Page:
The Writing Mamas Daily Blog

Each day on the Writing Mamas Daily Blog, a different member will write about mothering.

If you're a mom then you've said these words, you've made these observations and you've lived these situations - 24/7.

And for that, you are a goddess.

Thursday, January 31, 2008



My husband seems to have a direct line for understanding our three-year old son that annoys me.

I say this because I am a much better parent than he is; at least I put more effort into it than he does.

I certainly read more about it and lose more sleep over it than he seems to. Nothing seems to interfere with his sleep, and this is another thing that annoys me. Ever since the kids were born, I have not been able to sleep through the night. He snores, steals the covers and wiggles the mattress, while I wake up and poke him as he rolls over and stops whatever offended me.

This happens a dozen times a night and in the morning when I am bleary-eyed, I ask him how he slept and he says, “Great!” with that chipper, cutesy smile that used to make me woozy when we were dating, and that annoys me now.

Recently, my three-year old was getting ready to take swim classes without mom or dad in the pool with him, and he was a little anxious. I bought him new orange goggles and a hooded towel with shark fins and teeth, and explained that his class would be called The Jellyfish.

My six-year old girl was enthralled with the name and she started to dance around the room pretending to float, so my son joined in chanting and marching, and we had a little sea creature parade.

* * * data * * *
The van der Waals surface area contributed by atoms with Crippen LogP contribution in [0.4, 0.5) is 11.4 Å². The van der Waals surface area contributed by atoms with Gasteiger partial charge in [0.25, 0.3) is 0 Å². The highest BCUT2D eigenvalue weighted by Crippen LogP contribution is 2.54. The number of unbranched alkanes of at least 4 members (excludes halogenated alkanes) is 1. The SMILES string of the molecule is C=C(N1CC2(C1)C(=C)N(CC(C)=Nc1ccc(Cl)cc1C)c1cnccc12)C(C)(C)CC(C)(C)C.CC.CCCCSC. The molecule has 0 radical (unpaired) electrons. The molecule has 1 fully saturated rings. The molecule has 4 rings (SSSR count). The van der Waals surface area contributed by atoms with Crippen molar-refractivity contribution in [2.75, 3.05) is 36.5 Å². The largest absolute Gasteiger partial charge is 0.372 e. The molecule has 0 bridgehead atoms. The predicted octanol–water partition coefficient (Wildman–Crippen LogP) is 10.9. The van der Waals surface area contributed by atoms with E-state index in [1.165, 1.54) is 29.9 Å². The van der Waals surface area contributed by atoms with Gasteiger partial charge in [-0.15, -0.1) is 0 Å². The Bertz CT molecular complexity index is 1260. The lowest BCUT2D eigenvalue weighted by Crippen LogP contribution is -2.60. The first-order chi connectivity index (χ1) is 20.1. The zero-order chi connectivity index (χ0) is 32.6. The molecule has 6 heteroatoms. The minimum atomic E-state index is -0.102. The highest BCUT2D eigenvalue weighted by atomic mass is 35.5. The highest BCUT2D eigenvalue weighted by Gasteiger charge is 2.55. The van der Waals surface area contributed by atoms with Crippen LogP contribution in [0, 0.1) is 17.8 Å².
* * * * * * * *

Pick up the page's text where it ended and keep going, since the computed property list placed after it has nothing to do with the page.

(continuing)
Then my son stopped and stared at me electrified with some marvelous idea. He poked out his index finger and said wide-eyed and lisping, “Do I get to sting people?”

He looked very fragile, as if I might say no. I stared back at his great black, vulnerable, tender, impish boy eyes and said, “Well of course you do, you’re a jellyfish!”

So then he and my daughter stuck out their stingers and bzzz, bzzz, buzzed each other and anything that came near them for the next week until class started.

The class went fine, much to my surprise, since he usually takes a while to adapt, but the teacher was giggly and dimply, and the other two kids were perky and confident in the water so he jumped right in.

After class they all went into the hot tub. My son was alert and pleased, and he chatted happily to the teacher whose name was Erin, and whom he called, “Errand.”

After class he skipped with me to the locker room where I stripped him down and threw him in the shower. As soon as he stepped into the water he started to howl and wail. He threw himself on the floor crying and screaming, and my heart stopped.

Was the water too hot? Did he step on glass on the floor? Had he bitten his tongue? I could not calm him down, and I went through every possible explanation in my head. Was it epilepsy? A spider bite? Maybe I had done something in the wrong order?

Finally, I calmed him down and he sobbed, grief stricken: “I forgot to sting people!! I fo-or-r-or-go-o-o-t!!” Choking back my laughter and hugely relieved, I cleaned him up and we walked back out and buzzed his teacher who said my son was “adorable!” and he said, “You are dorable, too.”

When I told my husband this story, and I got to the part about Collin screaming on the floor of the shower room, he said, “Oh, he forgot to sting people. Right? He wasn’t sick. He was angry.”

And I just stopped and stared at him shocked.

I was stuck between being amazed that he understood so quickly, and being annoyed that he had stolen my punch line. Finally, I decided that I am so frequently annoyed at my husband, that JUST THIS ONCE, I could overlook it and be amazed. So I looked at him appreciatively, and said, “Wow. You really understand little boys, huh?”

That was a real adult moment for me.

By Lianna McSwain


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